The hypothesis that acute ethanol uptake plus trauma can synergize to increase immunosuppression was tested. We found that, unlike non-alcohol-exposed patients, patients with acute alcohol use prior to trauma have a transient decrease in monocyte tumor necrosis factor α (TNFα) production during the very early postinjury (0-3 days) period. However, TNFα production by these alcoholexposed patients' monocytes (MØ) became hyperelevated late postinjury (>9 days). Consequently, these massively elevated MØ TNFα levels can contribute to posttrauma immunosuppression after acute alcohol use. We also demonstrate that normal monocyte activation with the superantigen, Staphylococcus enterotoxin B (SEB), results in a preferential induction of cellassociated MØ TNFα production, described as characteristic of immunosuppressed trauma patients. Acute in vitro ethanol treatment down-regulated the elevated TNFα production by trauma patients' MØ after either SEB, muramyl-dipeptide (MDP), interferon-γ plus MDP, or lipopolysaccharide (LPS) stimulation. Both SEB- and LPS-induced TNFα mRNA induction was inhibited by acute alcohol treatment in normal MØ, indicating that ethanol can regulate cytokine gene expression. An additional immunosuppressive effect of acute ethanol's stimulation was suggested by its induction of elevated transforming growth factor β production in trauma patients' activated MØ.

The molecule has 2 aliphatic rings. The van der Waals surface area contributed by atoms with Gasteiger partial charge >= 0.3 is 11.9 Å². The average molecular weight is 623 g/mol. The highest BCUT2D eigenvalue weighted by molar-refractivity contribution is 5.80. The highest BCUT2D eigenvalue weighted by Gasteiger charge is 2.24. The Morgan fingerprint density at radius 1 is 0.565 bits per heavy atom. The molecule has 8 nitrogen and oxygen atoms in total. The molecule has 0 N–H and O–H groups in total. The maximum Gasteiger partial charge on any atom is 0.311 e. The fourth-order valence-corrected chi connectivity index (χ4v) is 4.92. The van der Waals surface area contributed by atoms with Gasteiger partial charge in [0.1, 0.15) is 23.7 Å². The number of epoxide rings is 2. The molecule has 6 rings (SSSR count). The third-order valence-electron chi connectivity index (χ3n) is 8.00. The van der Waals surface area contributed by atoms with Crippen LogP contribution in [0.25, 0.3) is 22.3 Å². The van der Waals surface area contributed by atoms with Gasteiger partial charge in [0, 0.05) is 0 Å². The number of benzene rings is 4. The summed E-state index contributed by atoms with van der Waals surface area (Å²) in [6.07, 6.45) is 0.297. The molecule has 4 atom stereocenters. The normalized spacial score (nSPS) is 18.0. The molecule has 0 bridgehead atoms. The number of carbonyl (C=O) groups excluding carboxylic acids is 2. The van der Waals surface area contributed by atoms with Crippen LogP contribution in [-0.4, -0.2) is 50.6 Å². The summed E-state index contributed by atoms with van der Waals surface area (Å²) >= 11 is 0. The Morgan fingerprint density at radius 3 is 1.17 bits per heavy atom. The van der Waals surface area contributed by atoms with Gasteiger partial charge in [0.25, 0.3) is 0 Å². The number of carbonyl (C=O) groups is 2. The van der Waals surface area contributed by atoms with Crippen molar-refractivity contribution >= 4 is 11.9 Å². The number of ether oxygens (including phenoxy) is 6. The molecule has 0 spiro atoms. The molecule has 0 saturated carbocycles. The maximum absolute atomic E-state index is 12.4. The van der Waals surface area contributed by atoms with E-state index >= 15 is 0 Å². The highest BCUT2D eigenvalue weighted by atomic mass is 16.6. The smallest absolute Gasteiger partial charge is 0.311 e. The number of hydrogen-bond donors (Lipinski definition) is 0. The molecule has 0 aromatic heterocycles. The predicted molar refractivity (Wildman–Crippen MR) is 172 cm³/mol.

- cell-associated tumor necrosis factor α
- prostaglandin E
- transforming growth factor β
ASJC Scopus subject areas
- Immunology and Allergy